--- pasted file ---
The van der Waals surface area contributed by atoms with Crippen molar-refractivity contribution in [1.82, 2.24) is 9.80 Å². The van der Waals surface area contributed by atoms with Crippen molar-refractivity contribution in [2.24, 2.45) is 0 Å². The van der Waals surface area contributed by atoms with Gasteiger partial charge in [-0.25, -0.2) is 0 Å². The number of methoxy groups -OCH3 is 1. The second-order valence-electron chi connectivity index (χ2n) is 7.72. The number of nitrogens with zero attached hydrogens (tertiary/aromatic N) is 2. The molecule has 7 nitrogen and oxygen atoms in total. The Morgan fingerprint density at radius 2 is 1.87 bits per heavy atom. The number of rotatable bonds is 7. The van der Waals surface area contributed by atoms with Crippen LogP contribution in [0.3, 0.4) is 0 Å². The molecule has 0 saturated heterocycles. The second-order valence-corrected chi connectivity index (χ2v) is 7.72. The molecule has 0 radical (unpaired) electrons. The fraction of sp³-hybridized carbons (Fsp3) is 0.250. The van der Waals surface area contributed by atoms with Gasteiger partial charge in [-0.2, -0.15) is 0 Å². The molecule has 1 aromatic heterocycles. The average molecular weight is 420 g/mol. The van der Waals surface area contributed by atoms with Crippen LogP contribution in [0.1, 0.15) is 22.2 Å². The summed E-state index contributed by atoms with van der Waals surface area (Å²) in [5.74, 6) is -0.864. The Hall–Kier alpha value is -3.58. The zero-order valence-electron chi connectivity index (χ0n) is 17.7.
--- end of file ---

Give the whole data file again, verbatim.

The van der Waals surface area contributed by atoms with Crippen molar-refractivity contribution in [1.82, 2.24) is 9.80 Å². The van der Waals surface area contributed by atoms with Crippen molar-refractivity contribution in [2.24, 2.45) is 0 Å². The van der Waals surface area contributed by atoms with Gasteiger partial charge in [-0.25, -0.2) is 0 Å². The number of methoxy groups -OCH3 is 1. The second-order valence-electron chi connectivity index (χ2n) is 7.72. The number of nitrogens with zero attached hydrogens (tertiary/aromatic N) is 2. The molecule has 7 nitrogen and oxygen atoms in total. The Morgan fingerprint density at radius 2 is 1.87 bits per heavy atom. The number of rotatable bonds is 7. The van der Waals surface area contributed by atoms with Crippen LogP contribution in [0.3, 0.4) is 0 Å². The molecule has 0 saturated heterocycles. The second-order valence-corrected chi connectivity index (χ2v) is 7.72. The molecule has 0 radical (unpaired) electrons. The fraction of sp³-hybridized carbons (Fsp3) is 0.250. The van der Waals surface area contributed by atoms with Gasteiger partial charge in [-0.2, -0.15) is 0 Å². The molecule has 1 aromatic heterocycles. The average molecular weight is 420 g/mol. The van der Waals surface area contributed by atoms with Crippen LogP contribution in [0.1, 0.15) is 22.2 Å². The summed E-state index contributed by atoms with van der Waals surface area (Å²) in [5.74, 6) is -0.864. The Hall–Kier alpha value is -3.58. The zero-order valence-electron chi connectivity index (χ0n) is 17.7.